Ken Levine On BioShock Infinite's 1999 Mode
Irrational's Ken Levine shared his thoughts with us on the recently announced 1999 mode for BioShock Infinite. Read the full interview below to get Levine's opinion of himself as a gamer, the purpose of the additional mode, and what he misses most from that year.
In case you missed the announcement of 1999 mode earlier this week, the short version is that BioShock Infinite has a mode where Vita-Chamber revives cost money and you have to scrounge for every penny and every bullet to get through the game – just like you did in classic titles like System Shock or Deus Ex. Don't worry if you're not hardcore enough to have fond memories of that era, though. BioShock Infinite's normal difficulty modes will feature a similar (lack of) difficulty to the other games in the series.
Read on for the lengthy interview with the BioShock's creative director himself.
Game Informer: Why are you spending your precious development time and budget on 1999 mode?
Ken Levine: It occurred to me in a revelation, what was missing in BioShock 1 – the sense of permanence. And then once you realize that, you're like, "Okay, we need to deal with that problem." I miss that; my favorite part of playing those old-school games is making those decisions.
What decisions do you have to live with in 1999 mode that you don't normally?
Even in regular difficulty mode, you're still making choices about your nostrums, which are similar to the gene tonics [in BioShock]. You're still making permanent choices about those. They're stuck to your body permanently. The big difference in terms of choices in this mode is that you're not going to be able to be a jack-of-all-trades, much like in games we've done before. If you're going in one direction, like one weapon or a certain type of vigor, that's going to come at the expense of other weapons and other vigors. If you're specialized in, say, rifles, and you're out of ammo for that and you come across a bunch of pistols or rocket launchers or something, you're going to be not so good with those weapons and you're going to feel that pain. You're really going to be incentivized to find resources for the weapons you're good at. I think that's going to be really interesting when you get into those fights where you feel like you're up against it in a way that you're not normally. Modern games can have a sort of even difficulty across all moments, and I really like those [other] moments. I'm a big fan of comeback moments. This comes from strategy games for me originally, where you really feel you're down and you manage to work your way back up to a place of power, but you have a period in the wilderness.
Do you worry that the challenge will get in the way of the authored experience that's at the core of BioShock?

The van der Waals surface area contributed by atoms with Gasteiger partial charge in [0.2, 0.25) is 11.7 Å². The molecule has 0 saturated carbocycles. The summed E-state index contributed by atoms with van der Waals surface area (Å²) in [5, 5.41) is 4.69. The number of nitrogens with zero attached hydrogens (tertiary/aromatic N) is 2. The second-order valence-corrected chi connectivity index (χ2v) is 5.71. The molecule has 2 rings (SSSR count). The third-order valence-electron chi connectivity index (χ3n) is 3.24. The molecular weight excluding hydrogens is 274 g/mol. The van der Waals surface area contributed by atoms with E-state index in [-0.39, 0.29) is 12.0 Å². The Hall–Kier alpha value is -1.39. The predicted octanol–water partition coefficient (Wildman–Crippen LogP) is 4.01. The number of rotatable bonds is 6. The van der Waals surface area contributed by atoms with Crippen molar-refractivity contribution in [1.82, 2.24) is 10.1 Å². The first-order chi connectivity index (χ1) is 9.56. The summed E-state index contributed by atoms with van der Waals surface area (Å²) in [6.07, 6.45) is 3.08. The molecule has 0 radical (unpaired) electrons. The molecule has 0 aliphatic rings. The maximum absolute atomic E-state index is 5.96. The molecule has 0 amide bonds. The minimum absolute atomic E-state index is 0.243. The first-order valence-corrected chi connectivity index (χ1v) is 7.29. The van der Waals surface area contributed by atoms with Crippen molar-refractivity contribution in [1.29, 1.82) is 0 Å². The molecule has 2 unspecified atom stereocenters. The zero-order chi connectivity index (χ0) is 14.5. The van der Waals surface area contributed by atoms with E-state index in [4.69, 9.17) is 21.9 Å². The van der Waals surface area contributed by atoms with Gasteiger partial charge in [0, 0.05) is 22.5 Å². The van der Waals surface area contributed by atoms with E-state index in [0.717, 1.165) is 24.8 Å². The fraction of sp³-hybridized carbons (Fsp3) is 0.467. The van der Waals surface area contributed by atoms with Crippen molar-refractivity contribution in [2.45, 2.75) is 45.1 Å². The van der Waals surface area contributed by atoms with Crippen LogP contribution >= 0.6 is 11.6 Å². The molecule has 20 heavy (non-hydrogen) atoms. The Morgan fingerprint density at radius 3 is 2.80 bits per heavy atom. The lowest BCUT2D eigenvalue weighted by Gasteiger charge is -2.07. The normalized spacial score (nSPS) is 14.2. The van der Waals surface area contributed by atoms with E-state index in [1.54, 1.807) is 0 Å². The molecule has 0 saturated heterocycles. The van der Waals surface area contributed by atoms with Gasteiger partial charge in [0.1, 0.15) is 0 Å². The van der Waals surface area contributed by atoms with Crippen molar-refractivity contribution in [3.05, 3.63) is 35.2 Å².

I think that's a risk, certainly. Probably what we're going to do is you'll only be able to get to that mode through some kind of unlock. Not unlock in the game through "left, right, up, down," that kind of thing. But the kind of people who are going to play this are hardcore gamers, right? The people who are going to read Game Informer, go to various blogs and websites, and find this information. Those are the kind of people who are going to want this kind of challenge, I think. But yeah, there's definitely a risk that you're going to get pounded so much that you may not be able to take in the environment as much as the guy who is playing on easy or super easy. We want to give something to the people who are more interested in the game aspects and the resource management aspects.
It seems like difficult games are having a bit of a renaissance these days. Do you agree?
I'm an old-school gamer so I'll go play a game like S.T.A.L.K.E.R. and that really drives me, the "scraping by" feeling. That's a different game than BioShock, but for us, it was like, "Okay, let's not forget about those people." And we can't forget about those people because as a gamer, I very much am one of those people. My reactions have probably decayed enough that I'm going to get my ass kicked in 1999 mode, but it's certainly where my head is. I am an XCOM guy, I am a Civilization guy. That's my gaming DNA. I'm a System Shock 1 guy. Those games are so hard, but I think that this is a nice way to have our cake and eat it too.
[Next up: The influence of metrics on BioShock's development, what you get for playing 1999 mode, and more]
You mentioned a survey you did in the 1999 mode announcement. Did you look at any other metrics when you were making the decision to include it?